Good points by all.The bottom line for me,as a "chef" is performance.As long as I can keep an eye on my babies I'll bring them to work with me every day.And by bringing my knives to work I've successfully converted many Mac,Wusthof, Henkel users to Japanese steel,whatever the brand.But to each their own.

                            1. re: cannibal

                              That is a very very good example on tools. I know many field-engineers own and pride their own set of tools and they shell out money for these very nice tools. Cheaper tools will do the jobs, but they enjoy using nicer tools.

                              1. re: cannibal

                                good point with the tool analogy....While my chest is full of craftsman handtools, I do own one snap on ratchet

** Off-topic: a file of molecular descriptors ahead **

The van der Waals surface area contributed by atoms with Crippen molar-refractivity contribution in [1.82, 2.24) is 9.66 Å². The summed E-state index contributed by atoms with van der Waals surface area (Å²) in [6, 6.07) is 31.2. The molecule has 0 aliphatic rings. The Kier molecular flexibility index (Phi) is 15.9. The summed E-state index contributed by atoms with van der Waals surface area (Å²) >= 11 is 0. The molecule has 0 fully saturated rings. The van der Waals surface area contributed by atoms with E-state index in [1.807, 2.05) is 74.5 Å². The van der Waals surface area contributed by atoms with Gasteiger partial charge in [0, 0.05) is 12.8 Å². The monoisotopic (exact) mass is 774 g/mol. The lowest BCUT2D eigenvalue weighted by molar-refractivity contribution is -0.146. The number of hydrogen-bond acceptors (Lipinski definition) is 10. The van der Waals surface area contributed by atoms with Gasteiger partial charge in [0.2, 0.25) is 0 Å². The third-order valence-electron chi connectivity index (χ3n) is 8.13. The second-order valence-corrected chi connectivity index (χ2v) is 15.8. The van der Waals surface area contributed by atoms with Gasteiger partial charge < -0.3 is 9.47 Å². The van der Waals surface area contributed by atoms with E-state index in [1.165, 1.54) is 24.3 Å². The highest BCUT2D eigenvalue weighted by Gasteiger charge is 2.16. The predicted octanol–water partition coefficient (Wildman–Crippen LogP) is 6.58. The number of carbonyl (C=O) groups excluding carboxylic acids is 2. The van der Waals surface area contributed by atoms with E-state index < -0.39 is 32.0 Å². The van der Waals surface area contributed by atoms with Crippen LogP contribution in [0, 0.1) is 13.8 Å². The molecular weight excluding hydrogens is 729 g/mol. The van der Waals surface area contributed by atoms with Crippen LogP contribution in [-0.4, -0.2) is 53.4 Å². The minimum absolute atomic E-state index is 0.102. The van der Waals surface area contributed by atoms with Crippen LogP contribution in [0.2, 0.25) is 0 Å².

2. It really depends on what type of professional kitchen one works in. Until recently, I worked at restaurants, mostly high-end, for over 25 years and there has been a slight shift toward different types of knives. Part of that is due to the wider availabilities of Japanese style knives and second is that cooks seem to take better care of their knives. When I first begin cooking in a restaurant kitchen, most of us use German made Wuhof and Henkels or French made Sabatiers with a few Forchers, etc thrown. There was a lot less fine cutting and precise slicing, therefore, German made knives serves its purpose. To this day, they are still my favorite knives for most purposes. I can split lobsters, cut up a duck or cut fish into precise portions. These knives can take abuse and requires less care that fits the fast pace of the kitchen. Recently, one see more Japanese style knives in commercial kitchens. But considering some cost in the hundreds, with the low salary of cooks, and the general hectic atmosphere of a commercial kitchen, one still most lightly see Forchers, etc. Cooks do not want to be constantly worry about someone picking up their $300 knife or worst, gets accidently toss into the big kitchen garbage bin. Of course, if one is working on the sushi line or a Thomas Keller, these do not apply.